25.3.13

Relentlessly snowy Berlin









I'm just back from a relentlessly snowy Berlin. 10 times the size of Paris with an ever growing and developing creative community. Iconic monuments, grungy clubs and cafes, graffiti on everything, and always reminders of the Cold War.

They may have tried to kill off diversity in the 1930's but today Berlin is one of most multi-cultural and open cities in Europe. It is also a city that can never afford to forget.

The young artists who make it their home don't carry the baggage of the past. They eat Lamb Koftas and African Yams on alternate nights. They dance in the snow. They weave their way through the streets without a consciousness of the gaping holes left by the absent wall.

In the 1970s I went through Checkpoint Charlie from west to east, barely understanding it's significance. Another country another border. The Guard checked under the van with a torch on mirrored wheels. He glared at my passport thinking I might be an imperialist American. Irischen!!! Gut! Smiles and relief all round. We spent a day in East Berlin trying to fritter away the 10 dollars they insisted we exchange. No matter how many beers with sausages and potatoes we tried to consume, it was an impossible task.

Then we were staying in the Western sector near Tiergarten, in the home of exiled Chilean diplomats. Today I stood in that same spot, a winter wonderland and remembered the grim grey streets and confusion of those days. A brown legged man in an orange singlet and little more jogged past me on the snowy path. Running with a cold breeze in his face and the warm sensation of a free man in his heart and I felt like cheering for Berlin, for the Germans and for all of those who lived to tell the tale.........some things do change.....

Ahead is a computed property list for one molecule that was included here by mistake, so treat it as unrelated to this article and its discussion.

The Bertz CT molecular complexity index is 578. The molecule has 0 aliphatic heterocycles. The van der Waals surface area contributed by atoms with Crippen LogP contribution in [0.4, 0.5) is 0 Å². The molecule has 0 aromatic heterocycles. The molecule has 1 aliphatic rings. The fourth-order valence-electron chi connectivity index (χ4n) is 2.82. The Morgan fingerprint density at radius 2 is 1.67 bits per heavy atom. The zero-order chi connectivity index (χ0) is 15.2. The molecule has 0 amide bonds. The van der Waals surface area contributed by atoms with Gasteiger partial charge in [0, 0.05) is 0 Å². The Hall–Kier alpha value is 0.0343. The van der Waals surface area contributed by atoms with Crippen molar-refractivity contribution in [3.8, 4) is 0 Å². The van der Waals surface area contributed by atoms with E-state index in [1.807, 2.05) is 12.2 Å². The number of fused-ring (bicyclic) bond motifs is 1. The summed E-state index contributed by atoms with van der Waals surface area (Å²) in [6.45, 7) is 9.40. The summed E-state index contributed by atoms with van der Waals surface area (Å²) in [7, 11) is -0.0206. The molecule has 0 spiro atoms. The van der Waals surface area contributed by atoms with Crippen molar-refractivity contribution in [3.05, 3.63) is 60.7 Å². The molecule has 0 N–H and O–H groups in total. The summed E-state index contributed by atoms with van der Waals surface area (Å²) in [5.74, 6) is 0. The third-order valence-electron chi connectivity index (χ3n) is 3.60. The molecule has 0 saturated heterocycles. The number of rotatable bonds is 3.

See a connected piece about the bright city lights calling, today on Vision and Verb









22.3.13

The Mare's breakfast!







When would he arrive with breakfast? The snow had settled as it rarely ever does. The hours were passing and the icy grass was none too appetising.

The mare heard the engine before the foal even realised that at last he was on his way.

Bale after bale of warm hay, thrown over the hedge. Steam rose from it as they both dived in.

Now the mug of coffee and the crunchy toast for me. All of us lucky to have our much needed breakfast on this beautiful but freezing cold morning beside the lake.

Then across the field, the sounds of happy munching........








13.3.13

Snowy dawn!








As the evening draws in, the snow settles and I ponder the long trip I have to make that next day. The forecast suggests it will linger long enough for a dawn ramble before I head off.

Just as the sun rises I am out on the snowy lane. One set of tyre tracks tell me that my neighbour has already made it up the hill. This is the spot where I sailed off into the ditch a few years ago in similar conditions.

The sun highlights the few warm spots and the mare and her growing foal are sheltering with their backs to the ditch, lapping up those first rays. A young girl wanders into the field no doubt plotting a day off from school.

A simple change to the lane and the Comeraghs, but one that makes for a giddy stroll and a decision to postpone my long drive to the midlands for a day or two....